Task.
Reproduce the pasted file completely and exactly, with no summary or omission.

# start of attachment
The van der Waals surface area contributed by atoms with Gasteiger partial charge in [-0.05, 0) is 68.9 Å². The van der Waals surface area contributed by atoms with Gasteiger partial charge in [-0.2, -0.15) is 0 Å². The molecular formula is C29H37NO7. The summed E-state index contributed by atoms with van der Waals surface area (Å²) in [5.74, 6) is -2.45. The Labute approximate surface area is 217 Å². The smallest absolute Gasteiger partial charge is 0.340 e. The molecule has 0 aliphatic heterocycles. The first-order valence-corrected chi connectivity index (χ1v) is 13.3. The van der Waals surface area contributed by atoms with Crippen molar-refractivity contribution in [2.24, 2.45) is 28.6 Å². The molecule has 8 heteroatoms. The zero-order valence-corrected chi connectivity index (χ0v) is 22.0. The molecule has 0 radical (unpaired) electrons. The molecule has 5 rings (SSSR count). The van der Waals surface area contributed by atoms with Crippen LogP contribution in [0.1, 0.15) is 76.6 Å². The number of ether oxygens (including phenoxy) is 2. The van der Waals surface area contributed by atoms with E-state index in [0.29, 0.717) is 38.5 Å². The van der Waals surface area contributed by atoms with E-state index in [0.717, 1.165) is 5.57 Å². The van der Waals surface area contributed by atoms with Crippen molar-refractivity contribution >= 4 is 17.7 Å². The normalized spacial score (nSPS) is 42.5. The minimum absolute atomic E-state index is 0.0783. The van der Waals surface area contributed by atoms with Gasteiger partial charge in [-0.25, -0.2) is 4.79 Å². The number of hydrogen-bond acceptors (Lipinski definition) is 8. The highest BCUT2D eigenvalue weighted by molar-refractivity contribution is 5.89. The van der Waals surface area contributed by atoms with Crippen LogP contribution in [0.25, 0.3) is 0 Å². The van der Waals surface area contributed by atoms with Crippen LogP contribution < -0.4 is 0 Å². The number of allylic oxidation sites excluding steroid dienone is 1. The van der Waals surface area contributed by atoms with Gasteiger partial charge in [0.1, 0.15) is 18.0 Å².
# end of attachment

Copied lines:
The van der Waals surface area contributed by atoms with Gasteiger partial charge in [-0.05, 0) is 68.9 Å². The van der Waals surface area contributed by atoms with Gasteiger partial charge in [-0.2, -0.15) is 0 Å². The molecular formula is C29H37NO7. The summed E-state index contributed by atoms with van der Waals surface area (Å²) in [5.74, 6) is -2.45. The Labute approximate surface area is 217 Å². The smallest absolute Gasteiger partial charge is 0.340 e. The molecule has 0 aliphatic heterocycles. The first-order valence-corrected chi connectivity index (χ1v) is 13.3. The van der Waals surface area contributed by atoms with Crippen molar-refractivity contribution in [2.24, 2.45) is 28.6 Å². The molecule has 8 heteroatoms. The zero-order valence-corrected chi connectivity index (χ0v) is 22.0. The molecule has 0 radical (unpaired) electrons. The molecule has 5 rings (SSSR count). The van der Waals surface area contributed by atoms with Crippen LogP contribution in [0.1, 0.15) is 76.6 Å². The number of ether oxygens (including phenoxy) is 2. The van der Waals surface area contributed by atoms with E-state index in [0.29, 0.717) is 38.5 Å². The van der Waals surface area contributed by atoms with E-state index in [0.717, 1.165) is 5.57 Å². The van der Waals surface area contributed by atoms with Crippen molar-refractivity contribution >= 4 is 17.7 Å². The normalized spacial score (nSPS) is 42.5. The minimum absolute atomic E-state index is 0.0783. The van der Waals surface area contributed by atoms with Gasteiger partial charge in [-0.25, -0.2) is 4.79 Å². The number of hydrogen-bond acceptors (Lipinski definition) is 8. The highest BCUT2D eigenvalue weighted by molar-refractivity contribution is 5.89. The van der Waals surface area contributed by atoms with Crippen LogP contribution in [0.25, 0.3) is 0 Å². The van der Waals surface area contributed by atoms with Crippen LogP contribution < -0.4 is 0 Å². The number of allylic oxidation sites excluding steroid dienone is 1. The van der Waals surface area contributed by atoms with Gasteiger partial charge in [0.1, 0.15) is 18.0 Å².